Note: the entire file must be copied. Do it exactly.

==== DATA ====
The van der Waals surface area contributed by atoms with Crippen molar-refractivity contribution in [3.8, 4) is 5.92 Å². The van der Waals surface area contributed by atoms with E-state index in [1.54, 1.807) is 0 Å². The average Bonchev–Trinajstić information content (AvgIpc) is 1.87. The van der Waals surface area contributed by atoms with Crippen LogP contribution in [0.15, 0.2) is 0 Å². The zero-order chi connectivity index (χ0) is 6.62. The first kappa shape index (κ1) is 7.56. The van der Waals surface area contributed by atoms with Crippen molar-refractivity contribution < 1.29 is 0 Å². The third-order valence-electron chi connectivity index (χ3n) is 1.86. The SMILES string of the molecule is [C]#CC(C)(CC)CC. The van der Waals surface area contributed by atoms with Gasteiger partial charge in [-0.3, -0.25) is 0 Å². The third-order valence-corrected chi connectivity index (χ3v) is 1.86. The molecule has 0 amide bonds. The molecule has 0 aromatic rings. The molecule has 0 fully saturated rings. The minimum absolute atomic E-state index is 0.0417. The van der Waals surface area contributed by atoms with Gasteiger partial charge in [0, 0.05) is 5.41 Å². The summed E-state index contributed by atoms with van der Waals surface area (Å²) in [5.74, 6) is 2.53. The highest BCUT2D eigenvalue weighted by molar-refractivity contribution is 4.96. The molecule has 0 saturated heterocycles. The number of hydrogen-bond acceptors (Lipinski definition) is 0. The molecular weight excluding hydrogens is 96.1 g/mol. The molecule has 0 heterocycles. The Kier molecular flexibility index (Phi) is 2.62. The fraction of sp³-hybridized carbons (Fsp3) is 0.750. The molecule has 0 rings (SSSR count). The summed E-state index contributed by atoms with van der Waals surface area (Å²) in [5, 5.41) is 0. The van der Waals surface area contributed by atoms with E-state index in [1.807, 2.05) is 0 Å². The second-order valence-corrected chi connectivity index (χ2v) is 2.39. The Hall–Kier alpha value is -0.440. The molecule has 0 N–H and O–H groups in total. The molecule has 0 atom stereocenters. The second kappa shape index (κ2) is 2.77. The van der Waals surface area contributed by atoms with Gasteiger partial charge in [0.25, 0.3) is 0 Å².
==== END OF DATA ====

The van der Waals surface area contributed by atoms with Crippen molar-refractivity contribution in [3.8, 4) is 5.92 Å². The van der Waals surface area contributed by atoms with E-state index in [1.54, 1.807) is 0 Å². The average Bonchev–Trinajstić information content (AvgIpc) is 1.87. The van der Waals surface area contributed by atoms with Crippen LogP contribution in [0.15, 0.2) is 0 Å². The zero-order chi connectivity index (χ0) is 6.62. The first kappa shape index (κ1) is 7.56. The van der Waals surface area contributed by atoms with Crippen molar-refractivity contribution < 1.29 is 0 Å². The third-order valence-electron chi connectivity index (χ3n) is 1.86. The SMILES string of the molecule is [C]#CC(C)(CC)CC. The van der Waals surface area contributed by atoms with Gasteiger partial charge in [-0.3, -0.25) is 0 Å². The third-order valence-corrected chi connectivity index (χ3v) is 1.86. The molecule has 0 amide bonds. The molecule has 0 aromatic rings. The molecule has 0 fully saturated rings. The minimum absolute atomic E-state index is 0.0417. The van der Waals surface area contributed by atoms with Gasteiger partial charge in [0, 0.05) is 5.41 Å². The summed E-state index contributed by atoms with van der Waals surface area (Å²) in [5.74, 6) is 2.53. The highest BCUT2D eigenvalue weighted by molar-refractivity contribution is 4.96. The molecule has 0 saturated heterocycles. The number of hydrogen-bond acceptors (Lipinski definition) is 0. The molecular weight excluding hydrogens is 96.1 g/mol. The molecule has 0 heterocycles. The Kier molecular flexibility index (Phi) is 2.62. The fraction of sp³-hybridized carbons (Fsp3) is 0.750. The molecule has 0 rings (SSSR count). The summed E-state index contributed by atoms with van der Waals surface area (Å²) in [5, 5.41) is 0. The van der Waals surface area contributed by atoms with E-state index in [1.807, 2.05) is 0 Å². The second-order valence-corrected chi connectivity index (χ2v) is 2.39. The Hall–Kier alpha value is -0.440. The molecule has 0 N–H and O–H groups in total. The molecule has 0 atom stereocenters. The second kappa shape index (κ2) is 2.77. The van der Waals surface area contributed by atoms with Gasteiger partial charge in [0.25, 0.3) is 0 Å².